others. The other strong league is the Pacific
Ten (Pac- 10) league which includes, among others,
the Universities of California, Washington and
Crews from Harvard and Yale
Universities race in an annual
regatta in 1955 on the Thames
River in New London, Connecticut
For the season ending championships, the women
are organised under the rules and regulations
of the National Collegiate Athletic Association
(NCAA) and their championship event is a team
event which includes all crews of the women’s
programmes (first year rowers, lightweights and
varsity (senior) crews). Last year’s winner was
Stanford University of Palo Alto, California. The men
have different season ending championship events,
the highest level is the Intercollegiate Rowing
Association Championships (IRAs) held in Camden,
New Jersey. The winner last year was the University
of Washington from Seattle.
Through to the 1970s, rowing was dominated
by men. In 1972, a federal law was passed that
was to change the face of university rowing,
especially that of women’s rowing, in the country.
The law was called Title IX of the Educational
Amendments of 1972. Title IX prohibited
discrimination on the basis of sex under any
education programme or activity receiving federal
financial assistance. It took until 1979 for the
government to clearly define its application to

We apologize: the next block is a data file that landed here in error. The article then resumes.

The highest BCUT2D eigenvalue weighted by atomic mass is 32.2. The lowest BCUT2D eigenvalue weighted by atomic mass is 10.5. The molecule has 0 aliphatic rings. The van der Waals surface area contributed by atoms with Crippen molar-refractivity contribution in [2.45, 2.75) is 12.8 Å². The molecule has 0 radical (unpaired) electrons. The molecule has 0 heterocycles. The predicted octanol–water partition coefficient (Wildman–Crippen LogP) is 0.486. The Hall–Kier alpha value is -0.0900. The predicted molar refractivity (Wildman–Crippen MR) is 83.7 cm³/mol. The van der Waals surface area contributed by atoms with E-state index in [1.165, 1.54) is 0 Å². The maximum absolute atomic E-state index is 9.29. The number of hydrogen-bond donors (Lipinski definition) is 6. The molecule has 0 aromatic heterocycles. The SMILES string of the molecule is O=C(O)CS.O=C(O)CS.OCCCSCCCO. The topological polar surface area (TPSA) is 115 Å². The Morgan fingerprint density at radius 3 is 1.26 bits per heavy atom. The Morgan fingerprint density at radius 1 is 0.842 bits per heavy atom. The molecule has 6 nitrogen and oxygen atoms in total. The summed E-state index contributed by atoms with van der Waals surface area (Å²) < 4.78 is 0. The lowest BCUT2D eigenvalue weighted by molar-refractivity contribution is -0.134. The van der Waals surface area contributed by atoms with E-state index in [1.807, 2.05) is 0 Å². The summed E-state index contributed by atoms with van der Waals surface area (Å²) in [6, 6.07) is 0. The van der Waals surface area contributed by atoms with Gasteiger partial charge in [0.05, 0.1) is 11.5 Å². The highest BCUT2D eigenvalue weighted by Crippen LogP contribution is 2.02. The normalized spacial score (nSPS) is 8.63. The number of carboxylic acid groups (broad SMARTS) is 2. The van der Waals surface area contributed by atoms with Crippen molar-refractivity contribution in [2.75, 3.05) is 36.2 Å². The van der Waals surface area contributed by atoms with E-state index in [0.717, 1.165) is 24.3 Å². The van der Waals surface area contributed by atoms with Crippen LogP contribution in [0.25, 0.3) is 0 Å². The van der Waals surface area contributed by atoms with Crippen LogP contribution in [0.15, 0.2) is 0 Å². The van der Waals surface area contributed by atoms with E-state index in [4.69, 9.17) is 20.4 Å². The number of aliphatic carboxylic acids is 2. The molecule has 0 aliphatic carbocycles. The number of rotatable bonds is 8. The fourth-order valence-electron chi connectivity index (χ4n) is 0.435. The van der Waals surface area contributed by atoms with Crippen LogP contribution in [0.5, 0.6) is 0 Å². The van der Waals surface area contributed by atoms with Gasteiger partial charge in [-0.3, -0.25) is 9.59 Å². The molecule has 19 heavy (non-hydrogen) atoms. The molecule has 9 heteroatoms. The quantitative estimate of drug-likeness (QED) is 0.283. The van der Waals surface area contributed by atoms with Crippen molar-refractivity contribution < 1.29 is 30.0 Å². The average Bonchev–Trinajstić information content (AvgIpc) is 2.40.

university sport. In essence, money spent on
athletic participation opportunities had to be
substantially proportionate to the gender of
student enrolment. Women’s rowing fitted well
in aiming for the balance between male and
female athletes as it required a large number of
athletes, especially in boating eights.
is the added attraction of rowing scholarships that
cover the costs of an athlete’s tuition and can also
cover living expenses. It also means that university
rowing programmes look to recruit athletes from
other countries to boost the winning potential
of their crews.
The eight has always been the backbone of
collegiate rowing and remains that way to this
day with the top competitions focusing on the
eight. A small number of universities offer sculling
but sweep rowing remains the dominant form.
The strength of this growing system of university
rowing was felt internationally when the US Naval
Academy (university) competed for the United States
and won the gold medal at the1920 Olympic Games
in the men’s eight. This was just the beginning. For
the next seven Olympic Games the men’s eight was
won by American collegiate boats.
As universities became compliant since that time,
rowing was one of the sports that offered good
participation opportunities and Title IX is cited
as the single greatest factor in the growth of
collegiate rowing programmes today.
Athletes can choose from over 200 universities that
have rowing programmes and, for women, there
Rowers who have come through the collegiate
system have been a major source of athletes
for the national team squad. This is especially
evident amongst women, and even more so
amongst the women’s eight. The USA women’s
eight finished second at the 2004 Olympic Games
in Athens and won gold four years later in Beijing.
The current World Best Time in both the men’s
and women’s eight is held by the United States. Of
the Olympic Champion women’s eight in Beijing,
all nine crew members rowed at university. Six
of them are currently in World Rowing’s top 10
athletes for 2009.
Please note, in the United States
the use of the word College or
University is almost synonymous.